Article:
4. Thing implied; matter; subject; importunity. [In these senses, obsolete.]

Random Word

steer

STEER, n. A young male of the ox kind or common ox. It is rendered in Dutch, a bull; but in the United States, this name is generally given to a castrated male of the ox kind, from two to four years old.

With solemn pomp then sacrificd a steer.

STEER, v.t. [G., to hinder, restrain, repress, to curb, to steer, to pilot, to aid, help, support. The verb si connected with or derived from steuer, a rudder, a helm, aid, help, subsidy, impost, tax, contribution.]

1. To direct; to govern; particularly, to direct and govern the course of a ship by the movements of the helm. Hence,

2. To direct; to guide; to show the way or course to.

That with a staff his feeble steps did steer.

STEER, v.i.

1. To direct and govern a ship or other vessel in its course. Formerly seamen steered by the stars; they ow steer by the compass.

A ship--where the wind veers oft, as oft so steers and shifts her sail.

2. To be directed and governed; as, a ship steers with ease.

3. To conduct ones self; to take or pursue a course or way.

STEER, n. A rudder or helm. [Not in use.]

Noah's 1828 Dictionary

First dictionary of the American Language!

Noah Webster, the Father of American Christian education, wrote the first American dictionary and established a system of rules to govern spelling, grammar, and reading. This master linguist understood the power of words, their definitions, and the need for precise word usage in communication to maintain independence. Webster used the Bible as the foundation for his definitions.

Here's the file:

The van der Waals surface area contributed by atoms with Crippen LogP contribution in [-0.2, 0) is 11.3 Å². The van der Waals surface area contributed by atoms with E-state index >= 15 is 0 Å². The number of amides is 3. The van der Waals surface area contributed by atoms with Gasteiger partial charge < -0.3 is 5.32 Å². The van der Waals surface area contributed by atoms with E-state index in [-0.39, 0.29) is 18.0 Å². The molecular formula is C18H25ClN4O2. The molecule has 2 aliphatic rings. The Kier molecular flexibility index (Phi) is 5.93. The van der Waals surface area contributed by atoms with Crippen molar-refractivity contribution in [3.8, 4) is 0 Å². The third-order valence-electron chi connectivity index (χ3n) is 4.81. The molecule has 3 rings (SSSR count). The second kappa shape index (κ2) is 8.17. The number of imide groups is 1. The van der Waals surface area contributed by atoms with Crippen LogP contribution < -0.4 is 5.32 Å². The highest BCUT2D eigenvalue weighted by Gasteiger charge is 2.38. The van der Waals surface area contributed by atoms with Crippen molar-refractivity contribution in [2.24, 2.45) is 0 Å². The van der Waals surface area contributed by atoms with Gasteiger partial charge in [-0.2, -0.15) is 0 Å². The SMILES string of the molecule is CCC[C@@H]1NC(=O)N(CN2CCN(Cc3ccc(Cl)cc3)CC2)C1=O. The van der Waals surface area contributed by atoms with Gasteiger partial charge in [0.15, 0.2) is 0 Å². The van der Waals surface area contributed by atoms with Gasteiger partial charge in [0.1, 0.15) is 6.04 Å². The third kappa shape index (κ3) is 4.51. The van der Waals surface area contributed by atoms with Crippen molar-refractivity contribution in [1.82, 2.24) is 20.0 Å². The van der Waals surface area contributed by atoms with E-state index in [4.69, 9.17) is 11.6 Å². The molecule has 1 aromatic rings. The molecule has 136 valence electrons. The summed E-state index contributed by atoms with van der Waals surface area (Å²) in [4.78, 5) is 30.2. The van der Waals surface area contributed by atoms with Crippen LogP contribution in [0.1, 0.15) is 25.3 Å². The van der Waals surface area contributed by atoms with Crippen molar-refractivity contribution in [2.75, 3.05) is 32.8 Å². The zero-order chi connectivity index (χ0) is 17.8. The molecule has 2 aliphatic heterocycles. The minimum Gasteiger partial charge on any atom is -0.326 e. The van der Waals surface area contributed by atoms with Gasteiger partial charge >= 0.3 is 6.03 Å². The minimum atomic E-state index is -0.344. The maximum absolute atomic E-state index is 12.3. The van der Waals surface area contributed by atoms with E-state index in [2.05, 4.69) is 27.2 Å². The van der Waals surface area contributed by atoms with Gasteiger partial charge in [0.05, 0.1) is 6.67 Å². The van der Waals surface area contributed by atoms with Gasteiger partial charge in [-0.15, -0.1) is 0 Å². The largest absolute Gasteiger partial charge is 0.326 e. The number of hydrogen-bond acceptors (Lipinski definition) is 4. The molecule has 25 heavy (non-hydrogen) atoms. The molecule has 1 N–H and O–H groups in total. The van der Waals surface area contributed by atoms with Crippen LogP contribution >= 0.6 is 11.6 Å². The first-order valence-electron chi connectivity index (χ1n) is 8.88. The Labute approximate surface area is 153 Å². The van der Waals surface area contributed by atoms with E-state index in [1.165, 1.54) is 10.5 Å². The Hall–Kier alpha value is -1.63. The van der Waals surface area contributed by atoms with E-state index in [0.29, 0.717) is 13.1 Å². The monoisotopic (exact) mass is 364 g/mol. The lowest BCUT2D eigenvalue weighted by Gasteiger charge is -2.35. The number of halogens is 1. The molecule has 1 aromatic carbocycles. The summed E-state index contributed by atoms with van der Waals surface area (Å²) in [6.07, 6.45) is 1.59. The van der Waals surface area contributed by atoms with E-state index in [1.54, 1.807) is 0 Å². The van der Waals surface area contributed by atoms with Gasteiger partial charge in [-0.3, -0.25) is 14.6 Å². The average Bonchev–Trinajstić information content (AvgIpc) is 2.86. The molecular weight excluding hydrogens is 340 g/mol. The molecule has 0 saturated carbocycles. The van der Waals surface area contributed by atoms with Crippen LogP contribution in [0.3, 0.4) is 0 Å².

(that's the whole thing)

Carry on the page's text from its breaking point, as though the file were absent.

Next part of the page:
This standard reference tool will greatly assist students of all ages in their studies.

No other dictionary compares with the Webster's 1828 dictionary. The English language has changed again and again and in many instances has become corrupt. The American Dictionary of the English Language is based upon God's written word, for Noah Webster used the Bible as the foundation for his definitions. This standard reference tool will greatly assist students of all ages in their studies. From American History to literature, from science to the Word of God, this dictionary is a necessity. For homeschoolers as well as avid Bible students it is easy, fast, and sophisticated.


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1828 Noah Webster Dictionary